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Robert Hurt
Staff, Spitzer Science Center

Our narrow view into the visible spectrum gives us only a partial idea of the light-filled world around us and what we ourselves look like. When viewed in infrared light with a wavelength of 10 microns, our bodies become luminous, glowing in patterns of light and dark that are alien to our usual notions of skin and form. A human chest becomes a radiant form revealing patterns of blood flow and cooling. This image was developed as part of SKINFRARED, an exhibit exploring the infrared world around us. Credits: Robert Hurt (photography and layout), Jordan Bass (model).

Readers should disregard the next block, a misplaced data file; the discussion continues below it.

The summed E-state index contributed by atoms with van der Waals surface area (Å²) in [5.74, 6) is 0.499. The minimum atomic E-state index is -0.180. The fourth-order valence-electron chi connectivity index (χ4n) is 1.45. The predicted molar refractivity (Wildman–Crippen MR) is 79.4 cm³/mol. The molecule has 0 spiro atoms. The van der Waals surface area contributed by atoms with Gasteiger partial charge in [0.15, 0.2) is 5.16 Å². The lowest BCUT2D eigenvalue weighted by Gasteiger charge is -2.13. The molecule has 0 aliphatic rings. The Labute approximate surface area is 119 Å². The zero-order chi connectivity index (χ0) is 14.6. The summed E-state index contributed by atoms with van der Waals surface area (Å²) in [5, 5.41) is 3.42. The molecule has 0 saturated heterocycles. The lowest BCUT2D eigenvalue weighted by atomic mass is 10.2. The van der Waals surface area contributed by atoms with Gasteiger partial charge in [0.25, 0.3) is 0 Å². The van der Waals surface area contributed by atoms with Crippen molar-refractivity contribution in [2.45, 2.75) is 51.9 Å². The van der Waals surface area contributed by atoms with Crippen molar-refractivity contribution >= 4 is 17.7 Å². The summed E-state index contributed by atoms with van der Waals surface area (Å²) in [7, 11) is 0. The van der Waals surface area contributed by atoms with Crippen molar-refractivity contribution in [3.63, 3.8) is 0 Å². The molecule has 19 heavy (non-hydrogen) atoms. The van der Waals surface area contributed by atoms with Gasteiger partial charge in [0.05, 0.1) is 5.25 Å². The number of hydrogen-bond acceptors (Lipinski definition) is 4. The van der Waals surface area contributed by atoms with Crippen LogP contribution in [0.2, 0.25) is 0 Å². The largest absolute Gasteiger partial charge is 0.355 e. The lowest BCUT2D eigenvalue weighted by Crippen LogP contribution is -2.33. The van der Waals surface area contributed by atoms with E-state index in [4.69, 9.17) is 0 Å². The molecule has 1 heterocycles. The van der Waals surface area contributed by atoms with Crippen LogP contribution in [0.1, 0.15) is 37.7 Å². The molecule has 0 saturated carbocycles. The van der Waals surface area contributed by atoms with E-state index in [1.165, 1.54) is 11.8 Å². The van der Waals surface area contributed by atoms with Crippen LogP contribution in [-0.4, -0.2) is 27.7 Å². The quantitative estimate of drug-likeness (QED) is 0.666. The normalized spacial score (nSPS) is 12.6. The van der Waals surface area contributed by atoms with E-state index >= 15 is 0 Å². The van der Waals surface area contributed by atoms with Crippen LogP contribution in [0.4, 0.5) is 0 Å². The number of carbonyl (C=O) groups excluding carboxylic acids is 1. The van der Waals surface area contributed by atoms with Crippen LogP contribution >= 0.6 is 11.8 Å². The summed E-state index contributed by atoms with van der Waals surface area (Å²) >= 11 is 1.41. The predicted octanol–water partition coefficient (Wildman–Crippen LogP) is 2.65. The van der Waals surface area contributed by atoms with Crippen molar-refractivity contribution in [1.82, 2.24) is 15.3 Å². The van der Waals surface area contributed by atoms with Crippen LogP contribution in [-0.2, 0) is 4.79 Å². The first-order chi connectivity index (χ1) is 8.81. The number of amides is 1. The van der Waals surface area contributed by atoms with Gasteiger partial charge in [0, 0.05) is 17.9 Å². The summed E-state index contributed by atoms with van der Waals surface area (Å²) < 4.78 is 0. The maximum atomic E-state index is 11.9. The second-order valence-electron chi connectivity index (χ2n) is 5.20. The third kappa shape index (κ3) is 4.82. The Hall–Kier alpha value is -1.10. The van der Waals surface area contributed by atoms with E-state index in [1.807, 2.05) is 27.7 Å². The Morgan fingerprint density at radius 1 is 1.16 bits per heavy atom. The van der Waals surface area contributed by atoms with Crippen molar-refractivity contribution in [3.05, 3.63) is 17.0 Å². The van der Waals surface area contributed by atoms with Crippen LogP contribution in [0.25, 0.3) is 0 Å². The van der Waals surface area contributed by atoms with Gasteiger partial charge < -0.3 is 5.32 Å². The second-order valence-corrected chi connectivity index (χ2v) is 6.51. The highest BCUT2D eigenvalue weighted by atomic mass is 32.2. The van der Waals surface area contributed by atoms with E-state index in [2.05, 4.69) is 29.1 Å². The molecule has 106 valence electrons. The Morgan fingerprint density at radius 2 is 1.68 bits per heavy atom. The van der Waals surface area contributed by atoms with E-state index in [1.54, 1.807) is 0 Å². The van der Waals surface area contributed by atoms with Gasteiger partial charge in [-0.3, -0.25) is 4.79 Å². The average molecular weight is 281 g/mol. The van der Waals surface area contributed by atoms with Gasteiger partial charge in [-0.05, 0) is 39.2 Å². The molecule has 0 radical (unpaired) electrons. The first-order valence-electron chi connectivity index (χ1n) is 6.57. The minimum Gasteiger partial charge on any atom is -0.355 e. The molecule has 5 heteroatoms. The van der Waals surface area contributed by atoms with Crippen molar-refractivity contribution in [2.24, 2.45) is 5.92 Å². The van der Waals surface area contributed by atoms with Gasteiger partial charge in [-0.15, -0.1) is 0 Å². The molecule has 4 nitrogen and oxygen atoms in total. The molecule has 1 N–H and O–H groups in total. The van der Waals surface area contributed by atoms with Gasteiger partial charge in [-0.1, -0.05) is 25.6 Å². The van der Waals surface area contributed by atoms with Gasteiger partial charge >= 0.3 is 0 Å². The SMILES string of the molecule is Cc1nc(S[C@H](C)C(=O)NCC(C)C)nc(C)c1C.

hurt@ipac.caltech.edu

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The 2008 Art of Science Competition was made possible by a grant from the Moore-Hufstedler Fund.
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